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Archive For Entries On Defamation and Libel

For Pre-Trial Issues, It’s Not a Matter of Proof: Gaur v Datta

Judges should assume facts in claims are true when considering whether to strike out a pleading under Rule 21 of Ontario’s Rules of Civil Procedure (“Rules”). In a case earlier this month, Gaur v Datta, 2015 ONCA 151, the Ontario Court of Appeal overturned a motion judge’s ruling in a 3-0 decision, allowing the appellants […]

Defamation, Absolute Privilege, and Sexual Assault: Caron v A

In Caron v A, 2015 BCCA 47 [Caron], the British Columbia Court of Appeal (“BCCA”) was tasked with determining whether complaints to the police should be protected by absolute privilege, and thus, not actionable for defamation. In concluding that qualified, not absolute, privilege applied, the BCCA supported the long-standing truth that protection of reputation is tied to the […]

The Ghomeshi Scandal: Prompting an Important Discussion on Sexual Assault

Jian Ghomeshi was fired from CBC on October 26, 2014 after CBC received evidence that he had caused physical injury to a woman. In response, Ghomeshi filed a $55 million lawsuit alleging defamation and breach of confidence against his former employer. He also submitted a union grievance alleging wrongful dismissal and defamation. Many legal experts […]

Rob Ford’s Trial by Media and the Innocents Caught in the Undertow

These days, the pen (or, perhaps, the keyboard) is truly mightier than the sword. Pens shape public perception, and that power endures beyond borders and beyond lifetimes in our digital age of information. But as the adage goes, with great power comes great responsibility. The international media frenzy surrounding the Rob Ford saga has intensified […]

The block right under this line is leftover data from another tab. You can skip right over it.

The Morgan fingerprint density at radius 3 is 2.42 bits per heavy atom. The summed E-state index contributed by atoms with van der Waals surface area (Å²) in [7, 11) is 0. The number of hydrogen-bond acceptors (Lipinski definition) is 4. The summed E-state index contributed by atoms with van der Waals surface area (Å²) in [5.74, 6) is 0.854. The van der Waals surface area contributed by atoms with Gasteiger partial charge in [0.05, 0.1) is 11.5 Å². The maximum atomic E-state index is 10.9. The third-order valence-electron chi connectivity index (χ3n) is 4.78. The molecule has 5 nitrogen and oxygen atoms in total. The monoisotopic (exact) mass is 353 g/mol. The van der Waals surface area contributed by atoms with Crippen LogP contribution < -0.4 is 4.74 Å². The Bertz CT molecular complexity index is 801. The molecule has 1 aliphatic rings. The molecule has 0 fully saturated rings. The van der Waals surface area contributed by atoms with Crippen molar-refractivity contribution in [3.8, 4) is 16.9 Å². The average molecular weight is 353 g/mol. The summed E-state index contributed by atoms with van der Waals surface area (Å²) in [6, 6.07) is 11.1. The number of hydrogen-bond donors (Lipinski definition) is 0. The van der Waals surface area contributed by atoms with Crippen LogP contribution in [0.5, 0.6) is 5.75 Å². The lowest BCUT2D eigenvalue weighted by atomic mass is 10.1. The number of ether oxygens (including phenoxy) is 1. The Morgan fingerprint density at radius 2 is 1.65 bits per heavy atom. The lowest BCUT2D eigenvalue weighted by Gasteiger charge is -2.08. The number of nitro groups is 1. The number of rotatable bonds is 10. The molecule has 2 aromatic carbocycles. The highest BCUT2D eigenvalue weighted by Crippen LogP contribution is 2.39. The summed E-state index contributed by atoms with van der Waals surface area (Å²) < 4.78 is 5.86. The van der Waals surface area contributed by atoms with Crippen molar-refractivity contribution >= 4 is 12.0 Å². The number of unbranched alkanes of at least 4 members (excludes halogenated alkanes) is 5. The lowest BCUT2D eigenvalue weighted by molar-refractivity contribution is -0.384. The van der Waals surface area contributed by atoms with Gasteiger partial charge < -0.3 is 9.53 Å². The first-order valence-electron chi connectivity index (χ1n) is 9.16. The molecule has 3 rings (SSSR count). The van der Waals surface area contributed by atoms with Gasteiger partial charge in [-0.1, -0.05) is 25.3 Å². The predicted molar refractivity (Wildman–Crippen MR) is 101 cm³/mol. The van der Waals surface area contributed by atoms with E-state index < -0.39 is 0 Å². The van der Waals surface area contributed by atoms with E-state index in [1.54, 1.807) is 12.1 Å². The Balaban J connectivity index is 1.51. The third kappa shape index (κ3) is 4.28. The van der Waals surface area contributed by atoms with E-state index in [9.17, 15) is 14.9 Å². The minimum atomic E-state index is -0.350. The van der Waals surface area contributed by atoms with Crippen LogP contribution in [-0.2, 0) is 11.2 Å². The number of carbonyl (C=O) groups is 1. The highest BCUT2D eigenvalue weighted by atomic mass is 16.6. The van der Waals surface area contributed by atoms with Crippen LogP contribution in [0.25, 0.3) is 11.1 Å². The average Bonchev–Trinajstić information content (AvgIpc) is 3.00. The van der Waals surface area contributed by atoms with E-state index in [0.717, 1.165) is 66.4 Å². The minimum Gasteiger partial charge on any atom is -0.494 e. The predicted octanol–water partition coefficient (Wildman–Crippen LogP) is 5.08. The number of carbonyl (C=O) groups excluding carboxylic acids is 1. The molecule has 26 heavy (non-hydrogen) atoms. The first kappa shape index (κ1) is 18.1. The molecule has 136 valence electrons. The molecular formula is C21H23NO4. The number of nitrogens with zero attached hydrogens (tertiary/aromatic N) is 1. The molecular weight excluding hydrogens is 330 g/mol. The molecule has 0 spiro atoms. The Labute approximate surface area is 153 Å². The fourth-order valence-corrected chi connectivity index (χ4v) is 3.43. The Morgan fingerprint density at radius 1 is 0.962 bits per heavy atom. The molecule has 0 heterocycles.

When do Ad Hominem Attacks in the Blogosphere Attract Civil Liability? Ontario Court of Appeal Sets Stage for Latest Fight in Growing Body of Internet Defamation Jurisprudence

At some point, we’ve all been there. Be it on Facebook, Twitter, or as the case was for John Baglow and Roger Smith, on a blog, many could quite easily recall an instance in which he or she took to the Internet to discuss the issues of the day. Surely, one need not spend hours […]

Breeden v Black and Éditions Écosociété v Banro: Exercising Jurisdiction in Multijurisdictional Defamation Cases

In the companion cases of Breeden v Black, 2012 SCC 19 [Breeden] and Éditions Écosociété Inc. et al. v Banro Corp., 2012 SCC 18 [Banro], the Supreme Court of Canada clarified the manner in which courts should determine whether to exercise jurisdiction over multijurisdictional defamation claims involving foreign defendants. Although the decisions support the ability of plaintiffs to […]

Crookes v Newton: Hyperlinking, Defamation Law, and Freedom of Expression on the Internet

On October 17, 2011, the Supreme Court of Canada released its landmark decision in Crookes v Newton, [2011] 3 SCR 269 [Crookes], affirming 2009 BCCA 392 and 2008 BCSC 1424. At issue was whether creating an internet hyperlink to defamatory material constitutes “publication” of the material for the purposes of defamation law. The case challenged […]

Bou Malhab v. Diffusion Métromédia: SCC Finds “No Ordinary Person” Would Believe Reputation of “Nigger”-Speaking Arab and Haitian Taxi Drivers Was Damaged. Who is the ordinary person?

The past year has been quite the roller coaster for libel and defamation cases here at TheCourt.ca.  Our Senior Contributing Editor, Tiffany Wong, covered two crucial UK cases here and here, as well as the titillating “Officer Bubbles” story here.  Just over a year ago, the Supreme Court of Canada (“SCC”) also released the landmark […]

“Irresponsible Journalism” Back on the Debate Table as British Newspaper Appeals to UK Supreme Court for Qualified Privilege

Newspapers once again find themselves on the losing side of libel suits. On July 13, 2010, in Flood v. Times Newspaper Ltd. [2010] EWCA Civ 804 (“Flood”), the England and Wales Court of Appeal (Civil Division) (“EWCA”) overturned the trial decision and held that a newspaper was unable to claim qualified privilege for online reporting […]

“Officer Bubbles” Sues YouTube and Anonymous Commenters for Online Defamation

On September 22, 2010, Toronto Police Constable Adam Josephs launched a lawsuit in the Ontario Superior Court: Adam Josephs v. YouTube et. al (2010) CV-10-410890 (Ont. Sup. Ct.) (“Josephs v. YouTube”). In the suit, Constable Josephs sues video sharing website YouTube for $1.25 million. He seeks damages for defamation of his reputation and disclosure of […]